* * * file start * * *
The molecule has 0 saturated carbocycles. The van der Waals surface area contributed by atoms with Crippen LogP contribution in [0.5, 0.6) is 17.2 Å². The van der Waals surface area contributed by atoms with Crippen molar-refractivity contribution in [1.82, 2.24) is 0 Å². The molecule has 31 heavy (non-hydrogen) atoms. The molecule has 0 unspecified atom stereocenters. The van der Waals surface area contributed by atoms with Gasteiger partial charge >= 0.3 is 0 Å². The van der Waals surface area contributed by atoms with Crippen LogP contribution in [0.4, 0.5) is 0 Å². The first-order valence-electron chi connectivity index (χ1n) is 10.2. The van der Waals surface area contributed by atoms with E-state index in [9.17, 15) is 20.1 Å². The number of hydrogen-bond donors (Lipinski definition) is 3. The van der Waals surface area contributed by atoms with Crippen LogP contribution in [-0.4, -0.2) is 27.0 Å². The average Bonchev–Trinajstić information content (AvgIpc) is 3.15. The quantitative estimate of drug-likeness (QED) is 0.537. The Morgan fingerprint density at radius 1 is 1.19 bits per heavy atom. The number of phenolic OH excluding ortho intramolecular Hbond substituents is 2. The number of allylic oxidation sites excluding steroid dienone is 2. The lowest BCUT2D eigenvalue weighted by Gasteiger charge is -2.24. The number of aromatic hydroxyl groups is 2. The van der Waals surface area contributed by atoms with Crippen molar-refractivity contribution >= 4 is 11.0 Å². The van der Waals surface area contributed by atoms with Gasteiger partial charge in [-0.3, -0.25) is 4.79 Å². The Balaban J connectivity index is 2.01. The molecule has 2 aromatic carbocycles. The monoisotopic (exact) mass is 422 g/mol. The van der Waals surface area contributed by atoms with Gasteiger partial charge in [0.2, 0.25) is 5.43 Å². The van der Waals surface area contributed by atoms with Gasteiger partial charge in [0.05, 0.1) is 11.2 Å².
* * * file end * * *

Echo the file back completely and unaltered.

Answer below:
The molecule has 0 saturated carbocycles. The van der Waals surface area contributed by atoms with Crippen LogP contribution in [0.5, 0.6) is 17.2 Å². The van der Waals surface area contributed by atoms with Crippen molar-refractivity contribution in [1.82, 2.24) is 0 Å². The molecule has 31 heavy (non-hydrogen) atoms. The molecule has 0 unspecified atom stereocenters. The van der Waals surface area contributed by atoms with Gasteiger partial charge >= 0.3 is 0 Å². The van der Waals surface area contributed by atoms with Crippen LogP contribution in [0.4, 0.5) is 0 Å². The first-order valence-electron chi connectivity index (χ1n) is 10.2. The van der Waals surface area contributed by atoms with E-state index in [9.17, 15) is 20.1 Å². The number of hydrogen-bond donors (Lipinski definition) is 3. The van der Waals surface area contributed by atoms with Crippen LogP contribution in [-0.4, -0.2) is 27.0 Å². The average Bonchev–Trinajstić information content (AvgIpc) is 3.15. The quantitative estimate of drug-likeness (QED) is 0.537. The Morgan fingerprint density at radius 1 is 1.19 bits per heavy atom. The number of phenolic OH excluding ortho intramolecular Hbond substituents is 2. The number of allylic oxidation sites excluding steroid dienone is 2. The lowest BCUT2D eigenvalue weighted by Gasteiger charge is -2.24. The number of aromatic hydroxyl groups is 2. The van der Waals surface area contributed by atoms with Crippen molar-refractivity contribution >= 4 is 11.0 Å². The van der Waals surface area contributed by atoms with Gasteiger partial charge in [-0.3, -0.25) is 4.79 Å². The Balaban J connectivity index is 2.01. The molecule has 2 aromatic carbocycles. The monoisotopic (exact) mass is 422 g/mol. The van der Waals surface area contributed by atoms with Gasteiger partial charge in [0.2, 0.25) is 5.43 Å². The van der Waals surface area contributed by atoms with Gasteiger partial charge in [0.05, 0.1) is 11.2 Å².